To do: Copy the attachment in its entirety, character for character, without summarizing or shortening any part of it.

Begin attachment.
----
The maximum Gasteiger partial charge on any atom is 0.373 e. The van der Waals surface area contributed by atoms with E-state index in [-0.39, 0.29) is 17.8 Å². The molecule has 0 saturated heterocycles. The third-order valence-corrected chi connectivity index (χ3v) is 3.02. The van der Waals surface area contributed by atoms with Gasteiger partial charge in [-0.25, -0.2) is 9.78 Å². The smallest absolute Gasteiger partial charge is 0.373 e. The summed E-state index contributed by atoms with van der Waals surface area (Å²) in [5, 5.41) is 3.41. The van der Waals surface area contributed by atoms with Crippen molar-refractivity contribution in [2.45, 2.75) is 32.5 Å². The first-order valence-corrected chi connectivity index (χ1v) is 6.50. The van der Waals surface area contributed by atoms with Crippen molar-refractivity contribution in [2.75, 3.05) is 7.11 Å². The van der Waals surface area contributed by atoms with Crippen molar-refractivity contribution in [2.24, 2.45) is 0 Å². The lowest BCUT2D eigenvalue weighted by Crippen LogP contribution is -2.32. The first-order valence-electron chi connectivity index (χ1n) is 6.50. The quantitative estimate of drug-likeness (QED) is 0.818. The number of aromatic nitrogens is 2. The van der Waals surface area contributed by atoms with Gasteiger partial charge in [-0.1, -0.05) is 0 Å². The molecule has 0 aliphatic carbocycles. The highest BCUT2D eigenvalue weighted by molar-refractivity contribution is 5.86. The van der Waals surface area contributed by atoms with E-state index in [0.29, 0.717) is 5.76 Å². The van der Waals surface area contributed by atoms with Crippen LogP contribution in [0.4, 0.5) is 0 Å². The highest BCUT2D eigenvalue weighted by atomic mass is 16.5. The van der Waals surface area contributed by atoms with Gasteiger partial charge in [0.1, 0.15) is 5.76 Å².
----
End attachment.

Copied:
The maximum Gasteiger partial charge on any atom is 0.373 e. The van der Waals surface area contributed by atoms with E-state index in [-0.39, 0.29) is 17.8 Å². The molecule has 0 saturated heterocycles. The third-order valence-corrected chi connectivity index (χ3v) is 3.02. The van der Waals surface area contributed by atoms with Gasteiger partial charge in [-0.25, -0.2) is 9.78 Å². The smallest absolute Gasteiger partial charge is 0.373 e. The summed E-state index contributed by atoms with van der Waals surface area (Å²) in [5, 5.41) is 3.41. The van der Waals surface area contributed by atoms with Crippen molar-refractivity contribution in [2.45, 2.75) is 32.5 Å². The first-order valence-corrected chi connectivity index (χ1v) is 6.50. The van der Waals surface area contributed by atoms with Crippen molar-refractivity contribution in [2.75, 3.05) is 7.11 Å². The van der Waals surface area contributed by atoms with Crippen molar-refractivity contribution in [2.24, 2.45) is 0 Å². The lowest BCUT2D eigenvalue weighted by Crippen LogP contribution is -2.32. The first-order valence-electron chi connectivity index (χ1n) is 6.50. The quantitative estimate of drug-likeness (QED) is 0.818. The number of aromatic nitrogens is 2. The van der Waals surface area contributed by atoms with Gasteiger partial charge in [-0.1, -0.05) is 0 Å². The molecule has 0 aliphatic carbocycles. The highest BCUT2D eigenvalue weighted by molar-refractivity contribution is 5.86. The van der Waals surface area contributed by atoms with E-state index in [0.29, 0.717) is 5.76 Å². The van der Waals surface area contributed by atoms with Crippen LogP contribution in [0.4, 0.5) is 0 Å². The highest BCUT2D eigenvalue weighted by atomic mass is 16.5. The van der Waals surface area contributed by atoms with Gasteiger partial charge in [0.1, 0.15) is 5.76 Å².